Pleistocene coyote

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Pleistocene coyote
Canis latrans orcutti.png
Scientific classification e
Kingdom: Animalia
Phylum: Chordata
Class: Mammalia
Order: Carnivora
Suborder: Caniformia
Family: Canidae
Genus: Canis
Species: C. latrans
Subspecies: C. l. orcutti
Trinomial name
Canis latrans orcutti
Merriam, 1910[1]

The Pleistocene coyote (Canis latrans orcutti), also known as the Ice Age coyote, was a subspecies of coyote that lived in western North America during the Late Pleistocene. Most remains of the subspecies have been found in southern California, though at least one was discovered in Idaho. It was part of a carnivore guild that included other canids like foxes, gray wolves, and dire wolves.[2]

Compared to their modern Holocene counterparts, Pleistocene coyotes were larger and more robust, weighing 39–46 lb (18–21 kg),[3] likely in response to larger competitors and prey rather than Bergmann's rule. Their skulls and jaws were significantly thicker and deeper than in modern coyotes, with a shorter and broader rostrum and wider carnassial teeth. These adaptions allowed it to cope with higher stresses when it killed larger prey than modern coyotes.[2] Pleistocene coyotes were also likely more specialized carnivores than their descendents, as their teeth were more adapted to shearing meat, showing fewer grinding surfaces suited for processing vegetation. The lower jaw was also deeper, and the molars showed more signs of wear and breakage than modern populations, thus indicating that the animals consumed more bone than today.[4] Behaviourally, it is likely to have been more social than the modern coyote, as its remains are the third most common in the La Brea Tar Pits, after dire wolves and sabre-toothed cats, both thought to be gregarious species.[2]

Their reduction in size occurred within 1,000 years of the occurrence of the Quaternary extinction event, when the climate changed and the majority of their larger prey became extinct.[2] Furthermore, Pleistocene coyotes were unable to exploit the big game hunting niche left vacant after the extinction of the dire wolf, as it was rapidly filled by gray wolves, which likely actively killed off the large-bodied coyotes, with natural selection favouring the modern gracile morph.[4] Human predation on the Pleistocene coyote's dwindling prey base may have also impacted the animal's change in morphology.[2]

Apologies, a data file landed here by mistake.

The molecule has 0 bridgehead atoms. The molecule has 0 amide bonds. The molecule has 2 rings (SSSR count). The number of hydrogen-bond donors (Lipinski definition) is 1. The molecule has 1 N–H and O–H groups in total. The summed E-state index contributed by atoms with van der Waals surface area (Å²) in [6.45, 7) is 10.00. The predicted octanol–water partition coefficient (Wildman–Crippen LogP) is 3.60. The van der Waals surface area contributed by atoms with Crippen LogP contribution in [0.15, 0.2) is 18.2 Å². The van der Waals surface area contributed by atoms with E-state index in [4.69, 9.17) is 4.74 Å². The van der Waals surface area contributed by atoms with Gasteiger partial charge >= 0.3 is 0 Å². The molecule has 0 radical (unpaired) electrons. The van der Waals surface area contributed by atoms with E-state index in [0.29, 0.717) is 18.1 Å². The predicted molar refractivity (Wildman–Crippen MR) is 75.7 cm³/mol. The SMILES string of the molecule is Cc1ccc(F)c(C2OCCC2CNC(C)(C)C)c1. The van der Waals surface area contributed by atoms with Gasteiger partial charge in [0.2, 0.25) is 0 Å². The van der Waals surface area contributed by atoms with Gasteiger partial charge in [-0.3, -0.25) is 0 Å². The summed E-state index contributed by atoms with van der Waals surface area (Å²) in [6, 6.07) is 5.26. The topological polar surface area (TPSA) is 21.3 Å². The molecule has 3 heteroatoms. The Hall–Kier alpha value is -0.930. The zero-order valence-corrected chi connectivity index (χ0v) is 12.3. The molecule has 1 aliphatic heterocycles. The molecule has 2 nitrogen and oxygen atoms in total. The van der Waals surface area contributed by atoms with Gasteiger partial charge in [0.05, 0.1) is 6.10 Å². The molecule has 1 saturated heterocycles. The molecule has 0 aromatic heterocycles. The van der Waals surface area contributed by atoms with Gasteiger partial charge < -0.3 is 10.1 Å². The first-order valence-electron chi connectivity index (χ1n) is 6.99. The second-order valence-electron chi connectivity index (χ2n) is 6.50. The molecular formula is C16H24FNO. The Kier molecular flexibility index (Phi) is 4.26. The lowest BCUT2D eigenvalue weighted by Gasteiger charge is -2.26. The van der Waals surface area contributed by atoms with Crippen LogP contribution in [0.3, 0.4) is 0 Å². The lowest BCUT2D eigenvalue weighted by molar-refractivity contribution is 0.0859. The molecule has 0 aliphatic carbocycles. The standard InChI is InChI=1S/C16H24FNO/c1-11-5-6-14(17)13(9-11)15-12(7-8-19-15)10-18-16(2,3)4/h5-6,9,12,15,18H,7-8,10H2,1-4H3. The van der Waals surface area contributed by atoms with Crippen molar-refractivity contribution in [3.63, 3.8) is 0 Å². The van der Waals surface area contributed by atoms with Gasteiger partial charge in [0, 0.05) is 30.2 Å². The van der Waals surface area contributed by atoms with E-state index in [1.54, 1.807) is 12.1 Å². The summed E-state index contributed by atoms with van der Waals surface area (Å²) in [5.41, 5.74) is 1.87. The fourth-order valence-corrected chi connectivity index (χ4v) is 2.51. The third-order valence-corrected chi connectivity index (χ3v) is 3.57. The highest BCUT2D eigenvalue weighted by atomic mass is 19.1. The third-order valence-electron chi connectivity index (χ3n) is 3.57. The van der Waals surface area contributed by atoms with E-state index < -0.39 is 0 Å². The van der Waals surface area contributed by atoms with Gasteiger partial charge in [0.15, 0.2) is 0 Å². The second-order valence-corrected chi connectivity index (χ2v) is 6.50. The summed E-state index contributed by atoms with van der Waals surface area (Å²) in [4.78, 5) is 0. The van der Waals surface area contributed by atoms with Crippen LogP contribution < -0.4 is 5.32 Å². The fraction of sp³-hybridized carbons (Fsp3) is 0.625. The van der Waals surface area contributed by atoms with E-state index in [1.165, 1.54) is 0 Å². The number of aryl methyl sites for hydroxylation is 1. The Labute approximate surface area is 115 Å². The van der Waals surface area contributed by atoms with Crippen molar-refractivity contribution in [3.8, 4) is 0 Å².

Canis latrans harriscrooki

Canis latrans harriscrooki[5] (Slaughter, 1961)[6][7] was a Late Pleistocene coyote that once inhabited what is now Texas. Slaughter described it as being wolf-like and was distinguished from other coyotes by a well-developed posterior cusp on its p2 (the second premolar on its mandible), a longer tooth row relative to the depth of its mandible, a reduced distance between premolars, and a more vertical descending ramus. The cusp dentition was also found in two specimens from Mexico and one from Honduras.[6] Slaughter identified some affinity with C. l. hondurensis.[8] Nowak proposed the hypothesis that a warm-adapted coyote that was more wolf-like than modern coyotes once inhabited Pleistocene Texas and might still be represented by C.l. hondurensis.[9]

References

  1. ^ Canis latrans Say 1823 (coyote) and synonyms Fossilworks database
  2. ^ a b c d e Meachen, J., Samuels, J. (2012). Evolution in coyotes (Canis latrans) in response to the megafaunal extinctions. PNAS : 10.1073/pnas.1113788109
  3. ^ Choi, C. Q. (February 27, 2012). How Coyotes Dwindled to Their Modern Size. LiveScience
  4. ^ a b Meachen JA, Janowicz AC, Avery JE, Sadleir RW (2014) Ecological Changes in Coyotes (Canis latrans) in Response to the Ice Age Megafaunal Extinctions. PLoS ONE 9(12): e116041. doi:10.1371/journal.pone.0116041
  5. ^ Canis latrans harriscrooki, Shuler Museum of Paleontology, Southern Methodist University, Texas.
  6. ^ a b Slaughter, B.H. (1961) A new coyote in the Late Pleistocene of Texas. Journal of Mammalogy 42(4):503–509.
  7. ^ Slaughter, B.H., Crook, W.W., Jr., Harris, R.K., Allen, D.C., and Seifert, M. (1962) The Hill-Shuler local faunas of the Upper Trinity River, Dallas and Denton counties, Texas. Report of Investigations, University of Texas Bureau of Economic Geology 48: 1–75.
  8. ^ Slaughter, Bob H. (1966). "Platygonus compressus and Associated Fauna from the Laubach Cave of Texas". American Midland Naturalist. 75 (2): 475. doi:10.2307/2423406. JSTOR 2423406. 
  9. ^ Nowak, R. M. (1979). North American Quaternary Canis. 6. Monograph of the Museum of Natural History, University of Kansas. p. 81. ISBN 978-0-89338-007-6. 
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